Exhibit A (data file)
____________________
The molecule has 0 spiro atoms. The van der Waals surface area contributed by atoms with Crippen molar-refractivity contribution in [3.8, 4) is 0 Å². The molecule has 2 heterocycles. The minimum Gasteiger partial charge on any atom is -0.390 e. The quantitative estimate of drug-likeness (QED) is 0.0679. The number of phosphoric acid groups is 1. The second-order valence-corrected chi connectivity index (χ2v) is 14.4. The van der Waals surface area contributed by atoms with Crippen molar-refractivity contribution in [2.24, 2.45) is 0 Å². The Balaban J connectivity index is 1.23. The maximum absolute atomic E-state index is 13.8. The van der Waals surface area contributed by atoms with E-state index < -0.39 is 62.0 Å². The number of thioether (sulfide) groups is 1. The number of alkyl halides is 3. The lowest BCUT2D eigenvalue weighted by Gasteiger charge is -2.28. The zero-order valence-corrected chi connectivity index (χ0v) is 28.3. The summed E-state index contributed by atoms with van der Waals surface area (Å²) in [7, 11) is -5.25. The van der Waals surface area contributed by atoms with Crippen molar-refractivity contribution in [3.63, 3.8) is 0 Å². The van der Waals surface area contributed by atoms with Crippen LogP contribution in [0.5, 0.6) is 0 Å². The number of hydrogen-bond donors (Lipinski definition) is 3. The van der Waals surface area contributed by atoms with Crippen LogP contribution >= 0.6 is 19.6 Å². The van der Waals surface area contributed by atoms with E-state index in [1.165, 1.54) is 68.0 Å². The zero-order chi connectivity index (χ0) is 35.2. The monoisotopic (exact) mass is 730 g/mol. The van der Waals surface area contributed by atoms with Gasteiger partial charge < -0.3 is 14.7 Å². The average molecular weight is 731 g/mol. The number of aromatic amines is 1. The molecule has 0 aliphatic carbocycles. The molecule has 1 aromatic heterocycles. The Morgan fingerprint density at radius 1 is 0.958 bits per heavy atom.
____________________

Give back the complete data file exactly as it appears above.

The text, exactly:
The molecule has 0 spiro atoms. The van der Waals surface area contributed by atoms with Crippen molar-refractivity contribution in [3.8, 4) is 0 Å². The molecule has 2 heterocycles. The minimum Gasteiger partial charge on any atom is -0.390 e. The quantitative estimate of drug-likeness (QED) is 0.0679. The number of phosphoric acid groups is 1. The second-order valence-corrected chi connectivity index (χ2v) is 14.4. The van der Waals surface area contributed by atoms with Crippen molar-refractivity contribution in [2.24, 2.45) is 0 Å². The Balaban J connectivity index is 1.23. The maximum absolute atomic E-state index is 13.8. The van der Waals surface area contributed by atoms with E-state index < -0.39 is 62.0 Å². The number of thioether (sulfide) groups is 1. The number of alkyl halides is 3. The lowest BCUT2D eigenvalue weighted by Gasteiger charge is -2.28. The zero-order valence-corrected chi connectivity index (χ0v) is 28.3. The summed E-state index contributed by atoms with van der Waals surface area (Å²) in [7, 11) is -5.25. The van der Waals surface area contributed by atoms with Crippen molar-refractivity contribution in [3.63, 3.8) is 0 Å². The van der Waals surface area contributed by atoms with Crippen LogP contribution in [0.5, 0.6) is 0 Å². The number of hydrogen-bond donors (Lipinski definition) is 3. The van der Waals surface area contributed by atoms with Crippen LogP contribution >= 0.6 is 19.6 Å². The van der Waals surface area contributed by atoms with E-state index in [1.165, 1.54) is 68.0 Å². The zero-order chi connectivity index (χ0) is 35.2. The monoisotopic (exact) mass is 730 g/mol. The van der Waals surface area contributed by atoms with Gasteiger partial charge < -0.3 is 14.7 Å². The average molecular weight is 731 g/mol. The number of aromatic amines is 1. The molecule has 0 aliphatic carbocycles. The molecule has 1 aromatic heterocycles. The Morgan fingerprint density at radius 1 is 0.958 bits per heavy atom.